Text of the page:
URL:

 

 

 

  http://snowleopardnetwork.org/bibliography/Watts_et_al_2019.pdf

SLN Webinar – Special Guest – PAWS

 

We would like to invite you to our third SLN webinar of 2020. Having heard updates from China and Mongolia, this month’s Webinar turns towards a global perspective of snow leopard conservation. We are extremely pleased to welcome our guests- Dr. David Borchers and Dr. Koustubh Sharma- who will take us into the world of numbers and statistics about snow leopards in a practitioner friendly way.  

Population Assessment of the World’s Snow Leopards: The Why & How

Assessing the global population of snow leopards remains one of the most challenging endeavours that the snow leopard community is faced with. Developing robust statistical approaches that can count such an elusive species found in Asia’s high altitude and mountainous areas is a key step towards better understanding the species’s ecology and conservation status. 

Our speakers, Dr. David Borchers and Dr. Koustubh Sharma, will take us through the Why and the How of assessing the global snow leopard population. We will discover the story of why (and when) the initiative of Population Assessment of the World’s Snow leopards (PAWS) emerged. We will also discuss how PAWS can be achieved, including key ideas of spatial capture-recapture (SCR) and the power of SCR to analyse survey data. Finally we will cover the latest developments in this fast-developing area of research. 

Structure: The 30 min presentation by our guest speaker will be followed by a 30 min discussion period. During the talk feel free to write questions in the chat section that we can take forward during the discussion section.

More about our guests:

Dr. David Borchers is a distinguished academic  at the University of St Andrews, with more than 30 years experience developing and applying statistical methods to address problems in ecology. His current main research interests focus on spatial capture-recapture and related methods.

Dr. Koustubh Sharma is the International Coordinator of the Global Snow Leopard and Ecosystem Protection Program (GSLEP) and a Senior Regional Ecologist at the Snow Leopard Trust. With nearly 20 years of experience in ecological research, wildlife conservation and training, he helps build collaborations and coordinate alliances and at multiple levels for snow leopard research and conservation.

Date/Time: 21 July, 2020 Tuesday 11:00 am United Kingdom (Please log into the meeting 5 min early to set up) 

Location: ZOOM, to join this talk REGISTER HERE 

Please note:

    • If you have never used Zoom before, we recommend that you try the link 10 minutes before the start of the lecture.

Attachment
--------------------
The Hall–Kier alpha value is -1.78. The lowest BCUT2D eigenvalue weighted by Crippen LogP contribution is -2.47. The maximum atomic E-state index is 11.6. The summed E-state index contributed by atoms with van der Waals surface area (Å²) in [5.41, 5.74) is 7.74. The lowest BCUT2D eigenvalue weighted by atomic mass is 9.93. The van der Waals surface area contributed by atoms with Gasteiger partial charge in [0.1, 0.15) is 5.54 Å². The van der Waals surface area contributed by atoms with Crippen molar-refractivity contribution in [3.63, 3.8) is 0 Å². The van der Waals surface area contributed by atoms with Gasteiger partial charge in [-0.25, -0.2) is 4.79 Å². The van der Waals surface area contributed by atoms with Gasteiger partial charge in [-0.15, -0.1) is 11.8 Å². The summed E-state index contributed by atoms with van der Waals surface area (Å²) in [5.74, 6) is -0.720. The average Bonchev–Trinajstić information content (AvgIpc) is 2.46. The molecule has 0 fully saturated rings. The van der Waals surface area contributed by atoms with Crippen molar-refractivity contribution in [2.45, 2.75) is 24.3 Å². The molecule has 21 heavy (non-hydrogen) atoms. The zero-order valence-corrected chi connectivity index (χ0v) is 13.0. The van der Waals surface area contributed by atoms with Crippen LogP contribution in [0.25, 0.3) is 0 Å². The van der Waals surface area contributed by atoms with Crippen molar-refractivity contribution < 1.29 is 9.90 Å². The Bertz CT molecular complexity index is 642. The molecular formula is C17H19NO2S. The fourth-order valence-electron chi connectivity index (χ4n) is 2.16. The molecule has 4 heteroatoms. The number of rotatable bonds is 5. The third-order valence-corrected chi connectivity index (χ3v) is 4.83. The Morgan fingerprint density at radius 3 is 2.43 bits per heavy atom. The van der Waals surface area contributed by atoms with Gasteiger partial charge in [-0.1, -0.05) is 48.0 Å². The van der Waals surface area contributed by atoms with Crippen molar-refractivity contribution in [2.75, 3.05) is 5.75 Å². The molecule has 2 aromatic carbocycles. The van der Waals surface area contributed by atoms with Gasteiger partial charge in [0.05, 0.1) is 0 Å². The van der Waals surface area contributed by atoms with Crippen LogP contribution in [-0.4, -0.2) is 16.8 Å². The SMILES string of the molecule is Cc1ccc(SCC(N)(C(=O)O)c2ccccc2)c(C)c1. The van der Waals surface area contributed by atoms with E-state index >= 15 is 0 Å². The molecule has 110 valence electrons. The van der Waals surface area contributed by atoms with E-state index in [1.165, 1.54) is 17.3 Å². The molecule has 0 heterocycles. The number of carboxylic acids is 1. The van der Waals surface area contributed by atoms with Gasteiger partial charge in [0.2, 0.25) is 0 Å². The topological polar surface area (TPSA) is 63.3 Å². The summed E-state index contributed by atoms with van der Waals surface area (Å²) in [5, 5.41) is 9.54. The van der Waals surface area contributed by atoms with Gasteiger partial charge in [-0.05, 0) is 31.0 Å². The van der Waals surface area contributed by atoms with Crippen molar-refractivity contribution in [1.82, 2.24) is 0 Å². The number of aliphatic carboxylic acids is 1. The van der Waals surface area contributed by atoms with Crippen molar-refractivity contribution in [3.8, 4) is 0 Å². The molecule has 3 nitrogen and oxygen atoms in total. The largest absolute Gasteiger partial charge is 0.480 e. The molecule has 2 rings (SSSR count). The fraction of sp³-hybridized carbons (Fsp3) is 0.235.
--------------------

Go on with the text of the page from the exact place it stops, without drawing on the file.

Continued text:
• Also note that as of May 30, 2020, all Zoom clients on older versions will receive a forced upgrade when trying to join meetings and this may take time to download.
    • During the talk, please keep your microphone muted.
    • Please feel free to write questions in the comment area and there will be time for questions/discussion at the end of the talk.
    • The Zoom event is limited to 100 participants. Please register for the event and also sign in early to ensure your place.

 

 

SLN Training Initiative – Ungulate Surveys – Module 2

The Snow Leopard Network is launching its first on line research and conservation training course. These consist of a series of modules, each over a one month period, in which participants build their skills and knowledge on a range of critical snow leopard related conservation tools. Do join us!

Our first set of topics centers on the idea of a holistic approach for snow leopard practitioners- from survey methods to community conservation approaches. The idea is for these to be as practical as possible, explicitly designed, for teams on the ground. The first set of Modules will cover topics that include: Camera Trapping surveys (Module 1); Prey Surveys (Module 2); Community Conservation approaches (Module 3); and Socio-economic Assessments (Module 4). See more details here.

Each Module will be delivered over a one month period and members can apply to specific Modules depending on your interest. Teaching methods will be a mix of online and distance learning; all will be open access. Our trainers are drawn from the Snow Leopard Network, drawing on their extensive knowledge and experience. We are very appreciative of their finding time to join us in this effort and we look forward to members taking advantage of this exceptional opportunity.  

Today we are pleased to invite SLN members to apply and take part in Module 2 of this training initiative- which will take place in August. Module 2 will focus on surveys for assessing ungulate populations (snow
leopard prey). The application will be open for future Modules one month prior to their start, so please stay tuned.

Module 2: Studying the Mountain Monarchs of High Asia.

Course Content

Asia’s mountain ungulates- also known as the Mountain Monarchs of high Asia- play an important role in maintaining ecosystems by influencing vegetation structure and nutrient cycling. These include Argali (Ovis ammon), Blue Sheep (Pseudois nayaur), Asiatic Ibex (Capra sibirica), Urial (Ovis orientalis) and Markhor (Capra falconeri). However, owing to their remote mountainous habitats and associated challenges in sampling, there is a lack of information regarding their abundance, population trends and ecology. There is a need for more information about the population status of these ungulates, which carries special significance in the protection of the snow leopard across its range. Our Module 2 aims to equip participants with the knowledge and tools to plan and carry out robust mountain ungulate surveys using the Double-observer Method. We will also dive into understanding the fascinating ecology of these species based on the latest research. The module will be divided into 4 parts and cover key concepts from planning surveys, conducting them, analysing data, and using outcomes for conservation action, publication and/or policy. Alongside we will have fascinating talks by subject experts, sharing their experiences and outputs. This is critical as conservation status assessment of any species requires rigorous monitoring of their abundances, which done over time, can provide knowledge of population trends.